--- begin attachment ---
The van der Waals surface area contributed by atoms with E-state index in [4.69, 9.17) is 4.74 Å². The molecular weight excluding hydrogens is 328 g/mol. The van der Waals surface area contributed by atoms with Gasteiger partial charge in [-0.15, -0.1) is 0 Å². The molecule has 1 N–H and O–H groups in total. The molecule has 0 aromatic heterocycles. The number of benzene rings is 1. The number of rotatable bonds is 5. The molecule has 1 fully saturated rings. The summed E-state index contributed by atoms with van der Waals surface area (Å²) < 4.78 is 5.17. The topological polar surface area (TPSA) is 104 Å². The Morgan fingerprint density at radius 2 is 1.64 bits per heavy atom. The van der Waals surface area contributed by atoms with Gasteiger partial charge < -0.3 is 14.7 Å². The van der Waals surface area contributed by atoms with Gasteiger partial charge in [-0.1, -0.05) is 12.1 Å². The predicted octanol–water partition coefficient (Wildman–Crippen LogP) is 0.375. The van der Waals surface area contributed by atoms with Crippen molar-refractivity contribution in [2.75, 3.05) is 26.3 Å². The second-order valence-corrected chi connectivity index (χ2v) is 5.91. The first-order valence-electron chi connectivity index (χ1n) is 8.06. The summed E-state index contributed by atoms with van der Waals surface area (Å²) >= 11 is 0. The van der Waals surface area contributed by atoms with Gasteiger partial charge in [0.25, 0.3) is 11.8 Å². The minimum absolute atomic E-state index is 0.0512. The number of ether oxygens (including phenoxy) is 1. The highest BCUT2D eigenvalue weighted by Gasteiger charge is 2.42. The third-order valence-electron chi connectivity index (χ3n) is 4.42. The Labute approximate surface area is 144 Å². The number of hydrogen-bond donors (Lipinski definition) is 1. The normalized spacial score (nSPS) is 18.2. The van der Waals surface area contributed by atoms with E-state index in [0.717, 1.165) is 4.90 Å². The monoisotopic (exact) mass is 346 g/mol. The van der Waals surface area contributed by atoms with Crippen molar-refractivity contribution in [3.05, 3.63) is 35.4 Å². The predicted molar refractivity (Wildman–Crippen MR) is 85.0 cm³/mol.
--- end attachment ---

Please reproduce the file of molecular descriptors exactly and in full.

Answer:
The van der Waals surface area contributed by atoms with E-state index in [4.69, 9.17) is 4.74 Å². The molecular weight excluding hydrogens is 328 g/mol. The van der Waals surface area contributed by atoms with Gasteiger partial charge in [-0.15, -0.1) is 0 Å². The molecule has 1 N–H and O–H groups in total. The molecule has 0 aromatic heterocycles. The number of benzene rings is 1. The number of rotatable bonds is 5. The molecule has 1 fully saturated rings. The summed E-state index contributed by atoms with van der Waals surface area (Å²) < 4.78 is 5.17. The topological polar surface area (TPSA) is 104 Å². The Morgan fingerprint density at radius 2 is 1.64 bits per heavy atom. The van der Waals surface area contributed by atoms with Gasteiger partial charge < -0.3 is 14.7 Å². The van der Waals surface area contributed by atoms with Gasteiger partial charge in [-0.1, -0.05) is 12.1 Å². The predicted octanol–water partition coefficient (Wildman–Crippen LogP) is 0.375. The van der Waals surface area contributed by atoms with Crippen molar-refractivity contribution in [2.75, 3.05) is 26.3 Å². The second-order valence-corrected chi connectivity index (χ2v) is 5.91. The first-order valence-electron chi connectivity index (χ1n) is 8.06. The summed E-state index contributed by atoms with van der Waals surface area (Å²) >= 11 is 0. The van der Waals surface area contributed by atoms with Gasteiger partial charge in [0.25, 0.3) is 11.8 Å². The minimum absolute atomic E-state index is 0.0512. The number of ether oxygens (including phenoxy) is 1. The highest BCUT2D eigenvalue weighted by Gasteiger charge is 2.42. The third-order valence-electron chi connectivity index (χ3n) is 4.42. The Labute approximate surface area is 144 Å². The number of hydrogen-bond donors (Lipinski definition) is 1. The normalized spacial score (nSPS) is 18.2. The van der Waals surface area contributed by atoms with E-state index in [0.717, 1.165) is 4.90 Å². The monoisotopic (exact) mass is 346 g/mol. The van der Waals surface area contributed by atoms with Crippen molar-refractivity contribution in [3.05, 3.63) is 35.4 Å². The predicted molar refractivity (Wildman–Crippen MR) is 85.0 cm³/mol.